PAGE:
For the first time in three years, I am considering leaving this company and seeking employment elsewhere. I know that I have useful, valuable skills, and that somewhere out there is a job I can do well and that would make me reasonably happy-- or least, not make me miserable. I have squashed myself into this job and stayed in it, for all the wrong reasons: security, money, health insurance. These are not reasons to remain in a negative situation, I know. But I don't know what I'm going to do.
Wednesday, March 26, 2008
Monday, March 24, 2008
I've been spending a lot of money lately, since the last miscarriage. Generally I'm decent at saving my paycheck, since I'm not that materialistic, and too bone-lazy to shop if I don't have to. Now it's just slipping through my fingers and I'm not sure why. Books and magazines, clothes, foodie treats. I know that I can't shop my way back to happiness or oblivion, so why the self-delusion? It feels like my inner preteen is rearing her head, screaming "I DESERVE this!" "And THAT!" "And a COOKIE!" But it doesn't work when it's your own money you're spending, or your own diet that you're sabotaging. It's self-defeating, and I'm trying to rein it back in. Heck, I need all my money right now, for the tide of medical bills that are starting to arrive. It's definitely time to stop indulging myself and get back on track.
Sunday, March 23, 2008
I've decided that doctors' visits are our new couples-hobby. Some couples take salsa dancing, some go hiking, some do bible study; we visit with doctors and compare notes after. I think we'll start hiking next-- all of the fun and bonding, but much less expensive and it burns more calories.
Still no decisions made re: Don's vehicle or lack thereof, which is OK with me. I especially liked our most recent conversation, which included this exchange: "Well in THAT case, it would make more sense for you to get the new car, and me to just take over yours, right?" Yes. Yes! But no. That would be totally unfair. We've also mulled over motorcycles, scooters, and bicycles with varying degrees of seriousness. Thank goodness his feet work just fine.
Friday, March 21, 2008
Me: That's good, right?!
Counselor: Yes and no. It's great that you don't have any of these problems and that we can rule them out. But it means that we still don't know what's going on with you, so you're still in the diagnosis stage. If you'd tested positive, we could start treatment, instead."
There are no simple answers anymore! Two weeks, still, until my appointment with the RE. Two days until my first post-miscarriage period-- those are always especially fun.
Monday, March 17, 2008
I like being a one-car household, even temporarily; it plays so well into my fantasy about living in a walkable place and not being as dependent on The Car, and all the walking is good for Don. Who wouldn't benefit from walking more every day, right? Don is less happy with the situation, as it makes him a little too dependent, but he's torn between fixing the truck and just buying a new vehicle. It's a complicated situation, financially and emotionally, and it's too easy to just put off making a real decision given the circumstances.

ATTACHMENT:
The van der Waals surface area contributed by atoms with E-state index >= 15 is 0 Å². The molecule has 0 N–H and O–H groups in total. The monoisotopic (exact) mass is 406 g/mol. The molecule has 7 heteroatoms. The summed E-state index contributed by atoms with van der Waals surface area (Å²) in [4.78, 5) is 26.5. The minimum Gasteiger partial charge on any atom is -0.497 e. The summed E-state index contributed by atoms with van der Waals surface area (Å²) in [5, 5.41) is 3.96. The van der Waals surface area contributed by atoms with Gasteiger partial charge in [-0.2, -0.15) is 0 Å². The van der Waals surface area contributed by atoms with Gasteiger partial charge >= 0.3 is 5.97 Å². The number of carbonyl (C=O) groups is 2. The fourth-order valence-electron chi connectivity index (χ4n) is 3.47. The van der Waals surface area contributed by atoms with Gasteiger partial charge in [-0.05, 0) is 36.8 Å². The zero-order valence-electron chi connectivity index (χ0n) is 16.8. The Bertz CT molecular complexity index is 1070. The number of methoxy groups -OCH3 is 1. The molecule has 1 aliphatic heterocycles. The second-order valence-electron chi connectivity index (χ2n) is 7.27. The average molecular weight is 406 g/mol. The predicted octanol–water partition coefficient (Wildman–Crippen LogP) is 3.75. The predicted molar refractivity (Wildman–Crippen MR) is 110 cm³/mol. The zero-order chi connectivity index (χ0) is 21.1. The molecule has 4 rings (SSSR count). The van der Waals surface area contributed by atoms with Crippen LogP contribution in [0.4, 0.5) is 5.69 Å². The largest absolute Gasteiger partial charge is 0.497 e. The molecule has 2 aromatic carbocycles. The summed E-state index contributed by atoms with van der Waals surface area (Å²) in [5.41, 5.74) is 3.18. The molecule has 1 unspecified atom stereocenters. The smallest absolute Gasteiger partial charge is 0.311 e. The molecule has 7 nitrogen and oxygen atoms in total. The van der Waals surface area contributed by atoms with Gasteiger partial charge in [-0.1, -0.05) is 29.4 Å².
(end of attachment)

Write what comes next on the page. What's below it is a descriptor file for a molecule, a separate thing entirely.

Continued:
And speaking of infertility (for lack of better segue)...
This period of my life feels as though it would run better as a montage. I can picture it: flashes of waiting rooms and doctors' offices interspersed with late-night kitchen table conversations-- what if it's from my time in Iraq, they injected us with so much crap, there were news stories for years afterwards/ no honey, it's much more likely to be my hormones, you'll see-- all set to some meaningful background music as we telescope towards a solution. If only I were the director, rather than just one of the main players in my own little drama. Instead we have to go through it all in agonizingly slow real time, and nobody is selecting a sound track for me. Next week I have an appointment with the R.E. Exact time undetermined as of yet, as my managers nixed the slot assigned to me. The funny bit is that I'm not even sure what the appointment is for-- whether we'll just be talking and devising an "action plan", or whether this is for my (brace yourself) hysterosalpingogram-- a lovely test in which they will inject dye into my uterus and then x-ray it! I'm ever so excited about that one.
Actually, I am excited about it. Anything that could lead to a diagnosis and (more importantly) a cure is exciting to me. Now that I'm reading more about the test, it looks like they couldn't possibly do it next week because it's for a specific time within the cycle and they don't know where I am, cycle-wise. It's contraindicated during pregnancy and apparently requires that a home pregnancy test be taken before the exam, which strikes me as a little funny because it's an infertility test. Sorry, we can't run this infertility test on you-- you're pregnant! So you don't need it anyways, see? Then again, I guess there are plenty of women like me needing the test, too, as well as those that just aren't getting preggers.
I've been having phantom pregnancy feelings lately. Left over from last time? Who knows. It's really not possible given the timing, unless there's a way to get pregnant by talking on the phone; I guess it's just the final dissolution of my mind/body relationship, and I sign that I should give up trying to interpret anything my body does. Sometimes I really do think life is easier for the male half of the species.